The Routledge Companion to Organizational Change
Edited by David Boje, Bernard Burnes, John Hassard
Routledge – 2011 – 610 pages
Routledge – 2011 – 610 pages
Organizations change. They grow, they adapt, they evolve. The effects of organizational change are important, varied and complex and analyzing and understanding them is vital for students, academics and researchers in all business schools.
The Routledge Companion to Organizational Change offers a comprehensive and authoritative overview of the field. The volume brings together the very best contributors not only from the field of organizational change, but also from adjacent fields, such as strategy and leadership. These contributors offer fresh and challenging insights to the mainstream themes of this discipline.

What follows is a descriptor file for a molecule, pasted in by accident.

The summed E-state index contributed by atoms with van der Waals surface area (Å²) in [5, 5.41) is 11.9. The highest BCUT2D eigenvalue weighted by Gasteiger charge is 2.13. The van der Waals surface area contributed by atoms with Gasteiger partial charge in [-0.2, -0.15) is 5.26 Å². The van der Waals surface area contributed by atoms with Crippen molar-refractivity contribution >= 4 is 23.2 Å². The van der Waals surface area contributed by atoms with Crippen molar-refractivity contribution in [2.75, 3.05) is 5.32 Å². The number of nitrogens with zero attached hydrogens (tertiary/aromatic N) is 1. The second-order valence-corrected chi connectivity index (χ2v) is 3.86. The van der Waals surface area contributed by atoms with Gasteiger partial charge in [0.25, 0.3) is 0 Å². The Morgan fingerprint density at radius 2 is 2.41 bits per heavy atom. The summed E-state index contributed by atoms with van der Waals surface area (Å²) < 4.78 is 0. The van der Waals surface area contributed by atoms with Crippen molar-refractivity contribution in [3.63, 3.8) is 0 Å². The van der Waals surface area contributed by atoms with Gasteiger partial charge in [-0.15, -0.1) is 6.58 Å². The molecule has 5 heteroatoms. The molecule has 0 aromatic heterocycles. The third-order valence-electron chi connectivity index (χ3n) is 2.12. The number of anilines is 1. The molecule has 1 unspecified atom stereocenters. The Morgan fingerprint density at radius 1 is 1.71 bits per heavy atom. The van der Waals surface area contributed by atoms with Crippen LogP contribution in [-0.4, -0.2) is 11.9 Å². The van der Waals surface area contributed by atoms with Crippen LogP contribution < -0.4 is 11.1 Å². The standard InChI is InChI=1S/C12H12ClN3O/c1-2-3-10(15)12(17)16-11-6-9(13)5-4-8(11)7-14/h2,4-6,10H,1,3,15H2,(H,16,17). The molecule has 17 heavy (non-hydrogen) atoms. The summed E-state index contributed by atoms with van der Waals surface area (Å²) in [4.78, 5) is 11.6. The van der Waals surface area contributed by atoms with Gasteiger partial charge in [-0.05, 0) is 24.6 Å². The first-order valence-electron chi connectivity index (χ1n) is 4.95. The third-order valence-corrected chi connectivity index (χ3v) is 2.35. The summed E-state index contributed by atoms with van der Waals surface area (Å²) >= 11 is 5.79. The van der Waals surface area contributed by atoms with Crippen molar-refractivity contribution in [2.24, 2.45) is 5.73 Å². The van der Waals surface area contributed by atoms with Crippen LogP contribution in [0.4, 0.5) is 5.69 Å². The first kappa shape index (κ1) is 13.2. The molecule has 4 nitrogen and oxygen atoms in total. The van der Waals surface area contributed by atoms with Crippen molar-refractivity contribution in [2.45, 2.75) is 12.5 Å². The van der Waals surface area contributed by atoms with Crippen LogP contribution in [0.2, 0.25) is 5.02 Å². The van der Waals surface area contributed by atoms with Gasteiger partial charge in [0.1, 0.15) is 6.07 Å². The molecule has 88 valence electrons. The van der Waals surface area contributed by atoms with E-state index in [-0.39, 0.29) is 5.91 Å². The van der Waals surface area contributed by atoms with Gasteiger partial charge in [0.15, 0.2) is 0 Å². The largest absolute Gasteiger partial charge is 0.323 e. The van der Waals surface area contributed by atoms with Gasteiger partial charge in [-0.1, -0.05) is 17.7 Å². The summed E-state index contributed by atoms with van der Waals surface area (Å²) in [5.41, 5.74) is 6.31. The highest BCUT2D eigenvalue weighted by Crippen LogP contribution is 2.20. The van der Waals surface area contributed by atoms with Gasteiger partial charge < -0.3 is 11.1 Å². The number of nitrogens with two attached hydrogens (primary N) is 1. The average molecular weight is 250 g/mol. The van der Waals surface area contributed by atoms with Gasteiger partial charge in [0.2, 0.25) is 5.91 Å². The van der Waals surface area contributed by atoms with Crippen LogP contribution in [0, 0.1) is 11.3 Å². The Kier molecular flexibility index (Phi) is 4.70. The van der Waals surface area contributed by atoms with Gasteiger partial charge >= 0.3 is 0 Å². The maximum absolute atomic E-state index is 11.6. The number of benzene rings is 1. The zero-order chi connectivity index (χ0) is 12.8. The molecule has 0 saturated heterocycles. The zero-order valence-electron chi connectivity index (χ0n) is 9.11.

Surveying the state of the discipline and introducing new, cutting-edge themes, this book is a valuable reference source for students and academics in this area.
'The late cultural anthropologist Victor Turner (1964) is smiling down from heaven at the notion of liminality in organizations being discussed in this volume. For this reviewer, who cut her theoretical teeth on the works of editors Boje (New Mexico State Univ.) and Burnes and Hassard (both, Univ. of Manchester, UK), this compilation serves as an academic groupie's feast for the mind and soul. Summing Up: Highly recommended. Graduate students, researchers, faculty, and practitioners.' - G. E. Leaf, independent scholar, CHOICE
'This book provides a sorely needed overview of the contemporary areas and topics linked to Organizational Change.' - Suzanne Benn, Macquarie University, Australia